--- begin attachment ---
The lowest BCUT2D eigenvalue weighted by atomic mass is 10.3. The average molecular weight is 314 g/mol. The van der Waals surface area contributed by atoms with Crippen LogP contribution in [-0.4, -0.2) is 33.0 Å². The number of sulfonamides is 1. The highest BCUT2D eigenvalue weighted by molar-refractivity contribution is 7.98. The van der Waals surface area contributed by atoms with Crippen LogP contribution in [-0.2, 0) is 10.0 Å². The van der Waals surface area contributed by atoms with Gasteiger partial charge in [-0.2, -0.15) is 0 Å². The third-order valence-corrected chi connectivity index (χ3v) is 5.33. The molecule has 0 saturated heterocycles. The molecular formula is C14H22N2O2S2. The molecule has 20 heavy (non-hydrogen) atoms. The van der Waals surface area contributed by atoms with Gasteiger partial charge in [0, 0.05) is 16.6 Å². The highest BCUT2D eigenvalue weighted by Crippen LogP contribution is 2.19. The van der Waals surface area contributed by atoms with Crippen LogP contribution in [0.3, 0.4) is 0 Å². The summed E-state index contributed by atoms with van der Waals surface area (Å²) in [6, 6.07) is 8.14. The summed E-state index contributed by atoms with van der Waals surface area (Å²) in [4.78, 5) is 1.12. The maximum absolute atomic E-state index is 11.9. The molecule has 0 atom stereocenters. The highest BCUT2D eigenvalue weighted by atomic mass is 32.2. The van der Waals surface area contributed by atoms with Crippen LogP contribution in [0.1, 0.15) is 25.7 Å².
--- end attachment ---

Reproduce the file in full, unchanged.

The lowest BCUT2D eigenvalue weighted by atomic mass is 10.3. The average molecular weight is 314 g/mol. The van der Waals surface area contributed by atoms with Crippen LogP contribution in [-0.4, -0.2) is 33.0 Å². The number of sulfonamides is 1. The highest BCUT2D eigenvalue weighted by molar-refractivity contribution is 7.98. The van der Waals surface area contributed by atoms with Crippen LogP contribution in [-0.2, 0) is 10.0 Å². The van der Waals surface area contributed by atoms with Gasteiger partial charge in [-0.2, -0.15) is 0 Å². The third-order valence-corrected chi connectivity index (χ3v) is 5.33. The molecule has 0 saturated heterocycles. The molecular formula is C14H22N2O2S2. The molecule has 20 heavy (non-hydrogen) atoms. The van der Waals surface area contributed by atoms with Gasteiger partial charge in [0, 0.05) is 16.6 Å². The highest BCUT2D eigenvalue weighted by Crippen LogP contribution is 2.19. The van der Waals surface area contributed by atoms with Crippen LogP contribution in [0.3, 0.4) is 0 Å². The summed E-state index contributed by atoms with van der Waals surface area (Å²) in [6, 6.07) is 8.14. The summed E-state index contributed by atoms with van der Waals surface area (Å²) in [4.78, 5) is 1.12. The maximum absolute atomic E-state index is 11.9. The molecule has 0 atom stereocenters. The highest BCUT2D eigenvalue weighted by atomic mass is 32.2. The van der Waals surface area contributed by atoms with Crippen LogP contribution in [0.1, 0.15) is 25.7 Å².